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Posted by on Jan 7, 2005 in At TMV | 0 comments

Media Matters Letter To Staples: They Did Pull Sinclair Ads

Now it appears as if Staples may have done corporate CYA in light of  David Brock’s just released letter to the office supply giant indicating it had actually APPROVED AND EDITED Media Matter’s press release indicating it was pulling its advertising from Sinclair Broadcasting.

We ran the original story here on the reported pulling of ads from Sinclair. And then later in the day this post on a press release from a group saying Staples denied pulling the ads.

Now — since we ran the press release about Staples basically accusing Media Matters of misrepresentation in full last night–  we offer you Brock’s letter in full here:

January 7, 2005

Mr. Ron Sargent
Chief Executive Officer
Staples, Inc.
500 Staples Drive
Framingham, MA 01702

Dear Mr. Sargent:

It has come to my attention from press reports today that Staples, Inc. contends that Media Matters for America misrepresented Staples’ decision not to renew advertising on local news programming on Sinclair Broadcast Group stations as of January 10, 2005.

As you may know, Staples, Inc. officials reviewed, edited, and approved the Media Matters press release of January 4, 2005, in both draft and final form. That release stated that Staples was not renewing advertising on Sinclair local news programming due in part to concerns registered by visitors to the SinclairAction.com website, which was launched December 14, 2004, to protest the conservative slant of Sinclair’s news programming, in particular a nightly conservative commentary called "The Point."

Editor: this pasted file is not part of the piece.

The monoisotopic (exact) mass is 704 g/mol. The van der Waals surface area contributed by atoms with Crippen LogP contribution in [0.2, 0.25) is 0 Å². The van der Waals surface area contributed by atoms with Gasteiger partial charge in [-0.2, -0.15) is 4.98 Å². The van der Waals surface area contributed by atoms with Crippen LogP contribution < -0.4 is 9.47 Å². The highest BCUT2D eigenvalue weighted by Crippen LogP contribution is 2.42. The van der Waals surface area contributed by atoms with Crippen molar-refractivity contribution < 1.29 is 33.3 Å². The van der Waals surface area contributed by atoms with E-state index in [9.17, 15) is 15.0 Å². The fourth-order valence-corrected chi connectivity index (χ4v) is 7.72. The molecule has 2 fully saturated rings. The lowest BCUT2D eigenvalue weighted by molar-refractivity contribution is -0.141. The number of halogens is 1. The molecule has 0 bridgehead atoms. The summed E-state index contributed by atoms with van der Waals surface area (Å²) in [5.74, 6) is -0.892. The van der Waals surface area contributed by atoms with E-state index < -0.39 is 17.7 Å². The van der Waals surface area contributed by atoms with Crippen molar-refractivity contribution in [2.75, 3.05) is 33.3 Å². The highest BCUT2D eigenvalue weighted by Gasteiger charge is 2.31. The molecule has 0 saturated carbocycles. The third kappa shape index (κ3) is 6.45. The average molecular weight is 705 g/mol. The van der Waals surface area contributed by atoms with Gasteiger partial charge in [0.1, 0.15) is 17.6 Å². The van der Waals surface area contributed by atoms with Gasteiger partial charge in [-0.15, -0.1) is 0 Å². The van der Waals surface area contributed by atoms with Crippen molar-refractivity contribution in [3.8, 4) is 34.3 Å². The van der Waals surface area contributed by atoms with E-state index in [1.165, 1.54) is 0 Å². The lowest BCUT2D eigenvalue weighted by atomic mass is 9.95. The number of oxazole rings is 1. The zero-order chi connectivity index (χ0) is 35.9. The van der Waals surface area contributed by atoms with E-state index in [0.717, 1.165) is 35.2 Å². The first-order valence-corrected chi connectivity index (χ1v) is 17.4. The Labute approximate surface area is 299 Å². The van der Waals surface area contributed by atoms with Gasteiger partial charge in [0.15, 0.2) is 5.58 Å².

Visitors to the SinclairAction.com site who contacted Staples, Inc. received email replies from the company informing them that as of January 10, 2005, Staples, Inc. would no longer advertise on Sinclair local news programming.

On January 4, 2005, Staples, Inc. confirmed these facts both to Media Matters and to reporters. For example, on January 5, 2005, Staples, Inc. spokesman Owen Davis was quoted as telling the Chicago Tribune: "In general, we don’t explain decisions regarding our media buys. But we did consider the concerns expressed by our customers with some political partisan programming, specifically ‘The Point.’" And also on January 5, 2005, The Washington Post quoted Mr. Davis as saying that "Staples did consider among other factors the concerns expressed by our customers" regarding the content on Sinclair news programs.

Despite Staples’ issuance of a "clarification" yesterday, January 6, 2005, an article in The Baltimore Sun today, January 7, 2005, noted that Staples spokesman Paul Capelli "still acknowledg[ed] e-mail complaints in part caused it to stop advertising on Sinclair’s local programs."

So, to summarize, Media Matters stated the following in our press release of January 4, 2005: 1) Staples won’t be advertising on local news programming on Sinclair stations as of January 10, 2005; and 2) that decision was based in part on the activism generated by SinclairAction.com. Nothing in Staples’ "clarification" negates or contradicts either of these two statements.

Thank you.

Sincerely,

David Brock
President and Chief Executive Officer
Media Matters for America

cc:
Mr. Paul Capelli, Vice President of Public Relations, Staples, Inc.
Mr. Owen Davis, Public Relations Manager, Staples, Inc.
Ms. Marci Grebstein, Vice President of Media and Marketing Communications, Staples, Inc.

We will never really know, of course, but it sounds to us as if Staples was caught in a political pincer and tried to placate both sides…which, of course, as we know is impossible in 21st Century America.